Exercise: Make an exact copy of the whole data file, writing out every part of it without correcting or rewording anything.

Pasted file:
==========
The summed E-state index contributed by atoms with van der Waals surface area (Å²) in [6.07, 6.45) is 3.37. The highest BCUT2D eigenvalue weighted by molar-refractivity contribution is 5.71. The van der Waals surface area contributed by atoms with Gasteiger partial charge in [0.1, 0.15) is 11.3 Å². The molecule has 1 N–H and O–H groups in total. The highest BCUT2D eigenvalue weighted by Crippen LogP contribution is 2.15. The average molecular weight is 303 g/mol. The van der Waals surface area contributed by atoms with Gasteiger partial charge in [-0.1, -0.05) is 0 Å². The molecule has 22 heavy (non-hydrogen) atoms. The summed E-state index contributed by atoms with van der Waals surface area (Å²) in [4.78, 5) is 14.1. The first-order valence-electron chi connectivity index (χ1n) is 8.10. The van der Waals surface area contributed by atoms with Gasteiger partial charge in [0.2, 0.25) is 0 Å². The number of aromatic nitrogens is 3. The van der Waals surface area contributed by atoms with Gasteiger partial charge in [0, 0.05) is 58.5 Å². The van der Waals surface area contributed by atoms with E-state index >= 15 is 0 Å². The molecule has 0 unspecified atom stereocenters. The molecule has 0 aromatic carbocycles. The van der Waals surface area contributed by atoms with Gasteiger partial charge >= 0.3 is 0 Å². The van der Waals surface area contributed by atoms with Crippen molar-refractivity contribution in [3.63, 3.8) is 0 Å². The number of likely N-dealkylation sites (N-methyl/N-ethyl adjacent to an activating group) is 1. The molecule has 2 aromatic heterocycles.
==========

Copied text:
The summed E-state index contributed by atoms with van der Waals surface area (Å²) in [6.07, 6.45) is 3.37. The highest BCUT2D eigenvalue weighted by molar-refractivity contribution is 5.71. The van der Waals surface area contributed by atoms with Gasteiger partial charge in [0.1, 0.15) is 11.3 Å². The molecule has 1 N–H and O–H groups in total. The highest BCUT2D eigenvalue weighted by Crippen LogP contribution is 2.15. The average molecular weight is 303 g/mol. The van der Waals surface area contributed by atoms with Gasteiger partial charge in [-0.1, -0.05) is 0 Å². The molecule has 22 heavy (non-hydrogen) atoms. The summed E-state index contributed by atoms with van der Waals surface area (Å²) in [4.78, 5) is 14.1. The first-order valence-electron chi connectivity index (χ1n) is 8.10. The van der Waals surface area contributed by atoms with Gasteiger partial charge in [0.2, 0.25) is 0 Å². The number of aromatic nitrogens is 3. The van der Waals surface area contributed by atoms with Gasteiger partial charge in [0, 0.05) is 58.5 Å². The van der Waals surface area contributed by atoms with E-state index >= 15 is 0 Å². The molecule has 0 unspecified atom stereocenters. The molecule has 0 aromatic carbocycles. The van der Waals surface area contributed by atoms with Gasteiger partial charge >= 0.3 is 0 Å². The van der Waals surface area contributed by atoms with Crippen molar-refractivity contribution in [3.63, 3.8) is 0 Å². The number of likely N-dealkylation sites (N-methyl/N-ethyl adjacent to an activating group) is 1. The molecule has 2 aromatic heterocycles.